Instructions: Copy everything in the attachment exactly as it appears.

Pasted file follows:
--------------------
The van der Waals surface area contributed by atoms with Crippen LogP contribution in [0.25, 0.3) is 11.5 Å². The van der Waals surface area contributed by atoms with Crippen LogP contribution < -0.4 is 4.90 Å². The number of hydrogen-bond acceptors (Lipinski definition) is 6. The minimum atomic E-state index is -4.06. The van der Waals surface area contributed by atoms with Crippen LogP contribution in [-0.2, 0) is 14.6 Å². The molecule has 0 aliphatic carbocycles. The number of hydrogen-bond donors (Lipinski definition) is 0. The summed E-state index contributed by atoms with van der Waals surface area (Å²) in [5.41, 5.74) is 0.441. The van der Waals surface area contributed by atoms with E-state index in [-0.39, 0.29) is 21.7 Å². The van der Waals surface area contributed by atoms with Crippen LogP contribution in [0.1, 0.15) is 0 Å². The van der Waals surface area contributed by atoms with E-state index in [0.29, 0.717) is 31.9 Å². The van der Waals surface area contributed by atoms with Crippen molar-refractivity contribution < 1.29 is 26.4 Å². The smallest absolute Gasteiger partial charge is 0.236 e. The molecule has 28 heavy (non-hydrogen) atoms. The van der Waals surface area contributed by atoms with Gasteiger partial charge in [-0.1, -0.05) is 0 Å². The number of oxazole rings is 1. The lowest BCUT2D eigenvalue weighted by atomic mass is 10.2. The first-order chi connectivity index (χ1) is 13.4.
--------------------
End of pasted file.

The van der Waals surface area contributed by atoms with Crippen LogP contribution in [0.25, 0.3) is 11.5 Å². The van der Waals surface area contributed by atoms with Crippen LogP contribution < -0.4 is 4.90 Å². The number of hydrogen-bond acceptors (Lipinski definition) is 6. The minimum atomic E-state index is -4.06. The van der Waals surface area contributed by atoms with Crippen LogP contribution in [-0.2, 0) is 14.6 Å². The molecule has 0 aliphatic carbocycles. The number of hydrogen-bond donors (Lipinski definition) is 0. The summed E-state index contributed by atoms with van der Waals surface area (Å²) in [5.41, 5.74) is 0.441. The van der Waals surface area contributed by atoms with E-state index in [-0.39, 0.29) is 21.7 Å². The van der Waals surface area contributed by atoms with Crippen LogP contribution in [0.1, 0.15) is 0 Å². The van der Waals surface area contributed by atoms with E-state index in [0.29, 0.717) is 31.9 Å². The van der Waals surface area contributed by atoms with Crippen molar-refractivity contribution < 1.29 is 26.4 Å². The smallest absolute Gasteiger partial charge is 0.236 e. The molecule has 28 heavy (non-hydrogen) atoms. The van der Waals surface area contributed by atoms with Gasteiger partial charge in [-0.1, -0.05) is 0 Å². The number of oxazole rings is 1. The lowest BCUT2D eigenvalue weighted by atomic mass is 10.2. The first-order chi connectivity index (χ1) is 13.4.